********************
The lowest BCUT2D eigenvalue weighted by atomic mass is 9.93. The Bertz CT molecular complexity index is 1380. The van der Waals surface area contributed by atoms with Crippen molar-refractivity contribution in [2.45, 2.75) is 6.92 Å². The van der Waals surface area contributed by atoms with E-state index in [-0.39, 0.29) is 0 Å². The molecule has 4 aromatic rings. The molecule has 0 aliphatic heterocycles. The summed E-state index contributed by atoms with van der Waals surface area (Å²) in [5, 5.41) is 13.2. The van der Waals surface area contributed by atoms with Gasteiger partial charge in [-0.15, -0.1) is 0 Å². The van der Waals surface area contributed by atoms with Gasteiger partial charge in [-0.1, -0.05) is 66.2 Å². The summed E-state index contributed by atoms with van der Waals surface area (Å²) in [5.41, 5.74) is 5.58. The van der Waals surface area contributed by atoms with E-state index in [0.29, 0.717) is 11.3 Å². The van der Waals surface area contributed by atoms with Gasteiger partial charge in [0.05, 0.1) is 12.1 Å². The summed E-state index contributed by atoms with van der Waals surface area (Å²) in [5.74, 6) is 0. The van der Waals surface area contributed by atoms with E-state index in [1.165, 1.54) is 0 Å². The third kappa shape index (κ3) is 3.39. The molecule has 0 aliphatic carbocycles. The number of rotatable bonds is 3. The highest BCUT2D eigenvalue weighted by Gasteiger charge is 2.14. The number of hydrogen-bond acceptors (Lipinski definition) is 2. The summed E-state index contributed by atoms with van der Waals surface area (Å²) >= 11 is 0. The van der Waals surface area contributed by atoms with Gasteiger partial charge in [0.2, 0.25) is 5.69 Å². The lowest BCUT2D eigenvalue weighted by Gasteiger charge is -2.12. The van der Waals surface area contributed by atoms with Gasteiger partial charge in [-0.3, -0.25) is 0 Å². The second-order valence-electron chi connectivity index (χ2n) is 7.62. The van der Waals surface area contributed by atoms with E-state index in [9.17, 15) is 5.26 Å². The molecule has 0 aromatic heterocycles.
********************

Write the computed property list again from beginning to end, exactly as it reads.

The lowest BCUT2D eigenvalue weighted by atomic mass is 9.93. The Bertz CT molecular complexity index is 1380. The van der Waals surface area contributed by atoms with Crippen molar-refractivity contribution in [2.45, 2.75) is 6.92 Å². The van der Waals surface area contributed by atoms with E-state index in [-0.39, 0.29) is 0 Å². The molecule has 4 aromatic rings. The molecule has 0 aliphatic heterocycles. The summed E-state index contributed by atoms with van der Waals surface area (Å²) in [5, 5.41) is 13.2. The van der Waals surface area contributed by atoms with Gasteiger partial charge in [-0.15, -0.1) is 0 Å². The van der Waals surface area contributed by atoms with Gasteiger partial charge in [-0.1, -0.05) is 66.2 Å². The summed E-state index contributed by atoms with van der Waals surface area (Å²) in [5.41, 5.74) is 5.58. The van der Waals surface area contributed by atoms with E-state index in [0.29, 0.717) is 11.3 Å². The van der Waals surface area contributed by atoms with Gasteiger partial charge in [0.05, 0.1) is 12.1 Å². The summed E-state index contributed by atoms with van der Waals surface area (Å²) in [5.74, 6) is 0. The van der Waals surface area contributed by atoms with E-state index in [1.165, 1.54) is 0 Å². The third kappa shape index (κ3) is 3.39. The molecule has 0 aliphatic carbocycles. The number of rotatable bonds is 3. The highest BCUT2D eigenvalue weighted by Gasteiger charge is 2.14. The number of hydrogen-bond acceptors (Lipinski definition) is 2. The summed E-state index contributed by atoms with van der Waals surface area (Å²) >= 11 is 0. The van der Waals surface area contributed by atoms with Gasteiger partial charge in [0.2, 0.25) is 5.69 Å². The lowest BCUT2D eigenvalue weighted by Gasteiger charge is -2.12. The van der Waals surface area contributed by atoms with Gasteiger partial charge in [-0.3, -0.25) is 0 Å². The second-order valence-electron chi connectivity index (χ2n) is 7.62. The van der Waals surface area contributed by atoms with E-state index in [9.17, 15) is 5.26 Å². The molecule has 0 aromatic heterocycles.